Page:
I honestly still don't fully understand yet, but I'm going to keep thinking about it until it hopefully clicks! Also, thank you for the link as well Robin. I'm not sure how to read that picture, but I'm guessing my book will eventually give insight into what the parts of that picture are.

pmichaud

Joined Jan 25, 2017
5
First, make sure you review Ohms law (V=IR) and know what voltage, current, and resistance are. The water analogy is good.

For the first question (6.56V across the resistor) you have to think of how a voltage divider works. As an example, to get your head around it, using ohms law, calculate the voltage across two resistors in series when connected to a 9V battery. The combined voltage drops are equal to the battery voltage. The voltage across a resistor is inversely proportional to the resistance. You saw this correlation during the first two voltage measurements. When the pot resistance was turned down, the voltage went up. So, if the voltage went up (across the pot) it would have to go down across the other components of the circuit. The total of the voltages will always be 9V. In Figure 1-58, the resistances are the same (1000 Ohms), so the voltage across them will be the same and they will sum to 9 (4.5+4.5=9) If one of the resistors was replaced with a 500 Ohm (500+1000 Ohms) the voltages would be 3V and 6V, respectively. (Again, 3+6=9) Don't forget to recalculate the current in the circuit with new resistance value (1500) before calculating the voltages across those new resistors using Ohms law. I believe that is clear. So, how did the voltage across that resistor change? Well, you changed the resistance in another part of the circuit which caused the current in the circuit to change. Ohms law states that these values are related: V=IR. The total voltage didn't change, it can't. But you changed the R, so the I had to change, which changed the ratio of voltage across the resistances. The ratio always totaling to the battery voltage. I think it should be perfectly clear now if you think it though.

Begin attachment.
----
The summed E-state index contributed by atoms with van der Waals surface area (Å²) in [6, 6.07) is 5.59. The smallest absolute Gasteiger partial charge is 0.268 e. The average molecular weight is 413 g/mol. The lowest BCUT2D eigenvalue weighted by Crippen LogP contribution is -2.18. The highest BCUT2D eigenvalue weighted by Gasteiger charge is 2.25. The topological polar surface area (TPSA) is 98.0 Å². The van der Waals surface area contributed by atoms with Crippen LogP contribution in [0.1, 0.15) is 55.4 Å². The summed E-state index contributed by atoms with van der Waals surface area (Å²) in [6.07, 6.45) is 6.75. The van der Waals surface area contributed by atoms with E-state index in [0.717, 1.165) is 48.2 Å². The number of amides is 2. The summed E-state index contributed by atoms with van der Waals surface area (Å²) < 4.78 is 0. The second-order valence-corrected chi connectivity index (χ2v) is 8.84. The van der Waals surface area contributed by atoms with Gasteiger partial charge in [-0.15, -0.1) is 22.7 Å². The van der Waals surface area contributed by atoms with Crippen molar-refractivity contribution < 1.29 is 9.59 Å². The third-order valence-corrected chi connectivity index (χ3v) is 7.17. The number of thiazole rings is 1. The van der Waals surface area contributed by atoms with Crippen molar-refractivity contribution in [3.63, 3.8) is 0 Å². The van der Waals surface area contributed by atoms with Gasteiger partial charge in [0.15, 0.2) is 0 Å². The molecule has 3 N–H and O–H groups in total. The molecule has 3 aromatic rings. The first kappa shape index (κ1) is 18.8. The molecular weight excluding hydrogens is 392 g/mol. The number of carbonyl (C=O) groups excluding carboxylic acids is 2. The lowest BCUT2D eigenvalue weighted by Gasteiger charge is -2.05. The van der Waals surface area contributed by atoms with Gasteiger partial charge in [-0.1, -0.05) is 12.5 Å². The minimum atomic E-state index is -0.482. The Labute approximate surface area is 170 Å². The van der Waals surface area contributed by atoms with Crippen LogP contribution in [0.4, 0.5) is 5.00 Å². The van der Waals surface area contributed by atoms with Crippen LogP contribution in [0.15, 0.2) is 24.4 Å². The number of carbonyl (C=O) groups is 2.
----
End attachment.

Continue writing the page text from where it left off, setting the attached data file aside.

In the Figure 1-58, those are *voltages* ACROSS the resistors as I described above (4.5V + 4.5V = 9V) (You said "combined resistance") The combined resistance is 1000+1000=2000 Ohms. Remember, voltage is the "pressure" or potential difference between two different points. If you measured the voltage from one side of the resistor to the other, you will get 4.5V. They both have the same current though them and the same resistance, so the voltage is the same. Ohms law states this to be true. If you measure voltage from the - to the +, it would be 9V potential difference between those two points. There is NEVER a potential difference at a single point. This is what is shown by the 0 DC. That - point is the reference point to which the 9V is measured. You can think of measuring voltage as "what is the potential difference in reference to the black DMM probe?" If you put the black probe on the bottom of a ramp and the red probe at the same spot, there is no height difference between them. (No potential for a marble to roll) But, if you put the red probe at the top of the ramp, then there is a height difference between them and thus potential for magic to happen.